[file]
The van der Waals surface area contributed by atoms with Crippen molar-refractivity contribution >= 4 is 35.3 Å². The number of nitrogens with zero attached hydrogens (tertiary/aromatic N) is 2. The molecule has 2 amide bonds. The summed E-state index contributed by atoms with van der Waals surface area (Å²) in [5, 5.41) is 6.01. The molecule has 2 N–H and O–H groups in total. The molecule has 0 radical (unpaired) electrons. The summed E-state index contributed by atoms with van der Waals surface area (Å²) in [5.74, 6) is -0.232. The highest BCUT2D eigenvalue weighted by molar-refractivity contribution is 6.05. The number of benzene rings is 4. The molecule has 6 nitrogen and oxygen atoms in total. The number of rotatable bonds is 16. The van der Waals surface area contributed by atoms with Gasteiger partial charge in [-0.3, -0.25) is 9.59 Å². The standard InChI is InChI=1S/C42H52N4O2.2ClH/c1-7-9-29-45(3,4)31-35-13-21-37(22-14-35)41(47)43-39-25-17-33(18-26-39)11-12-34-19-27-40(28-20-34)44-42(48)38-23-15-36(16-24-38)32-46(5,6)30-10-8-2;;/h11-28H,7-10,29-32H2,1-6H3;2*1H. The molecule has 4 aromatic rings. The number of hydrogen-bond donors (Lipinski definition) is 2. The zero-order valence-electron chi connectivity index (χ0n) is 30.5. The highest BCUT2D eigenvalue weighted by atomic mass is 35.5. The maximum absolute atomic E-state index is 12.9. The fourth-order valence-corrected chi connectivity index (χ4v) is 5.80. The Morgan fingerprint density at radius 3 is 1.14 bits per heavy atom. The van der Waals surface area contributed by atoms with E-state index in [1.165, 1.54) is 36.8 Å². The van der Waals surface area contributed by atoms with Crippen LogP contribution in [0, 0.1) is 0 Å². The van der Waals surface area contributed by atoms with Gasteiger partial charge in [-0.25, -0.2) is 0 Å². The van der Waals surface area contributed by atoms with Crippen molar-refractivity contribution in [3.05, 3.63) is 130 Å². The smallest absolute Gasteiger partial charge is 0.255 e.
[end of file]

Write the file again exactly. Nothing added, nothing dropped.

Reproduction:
The van der Waals surface area contributed by atoms with Crippen molar-refractivity contribution >= 4 is 35.3 Å². The number of nitrogens with zero attached hydrogens (tertiary/aromatic N) is 2. The molecule has 2 amide bonds. The summed E-state index contributed by atoms with van der Waals surface area (Å²) in [5, 5.41) is 6.01. The molecule has 2 N–H and O–H groups in total. The molecule has 0 radical (unpaired) electrons. The summed E-state index contributed by atoms with van der Waals surface area (Å²) in [5.74, 6) is -0.232. The highest BCUT2D eigenvalue weighted by molar-refractivity contribution is 6.05. The number of benzene rings is 4. The molecule has 6 nitrogen and oxygen atoms in total. The number of rotatable bonds is 16. The van der Waals surface area contributed by atoms with Gasteiger partial charge in [-0.3, -0.25) is 9.59 Å². The standard InChI is InChI=1S/C42H52N4O2.2ClH/c1-7-9-29-45(3,4)31-35-13-21-37(22-14-35)41(47)43-39-25-17-33(18-26-39)11-12-34-19-27-40(28-20-34)44-42(48)38-23-15-36(16-24-38)32-46(5,6)30-10-8-2;;/h11-28H,7-10,29-32H2,1-6H3;2*1H. The molecule has 4 aromatic rings. The number of hydrogen-bond donors (Lipinski definition) is 2. The zero-order valence-electron chi connectivity index (χ0n) is 30.5. The highest BCUT2D eigenvalue weighted by atomic mass is 35.5. The maximum absolute atomic E-state index is 12.9. The fourth-order valence-corrected chi connectivity index (χ4v) is 5.80. The Morgan fingerprint density at radius 3 is 1.14 bits per heavy atom. The van der Waals surface area contributed by atoms with E-state index in [1.165, 1.54) is 36.8 Å². The van der Waals surface area contributed by atoms with Crippen LogP contribution in [0, 0.1) is 0 Å². The van der Waals surface area contributed by atoms with Gasteiger partial charge in [-0.25, -0.2) is 0 Å². The van der Waals surface area contributed by atoms with Crippen molar-refractivity contribution in [3.05, 3.63) is 130 Å². The smallest absolute Gasteiger partial charge is 0.255 e.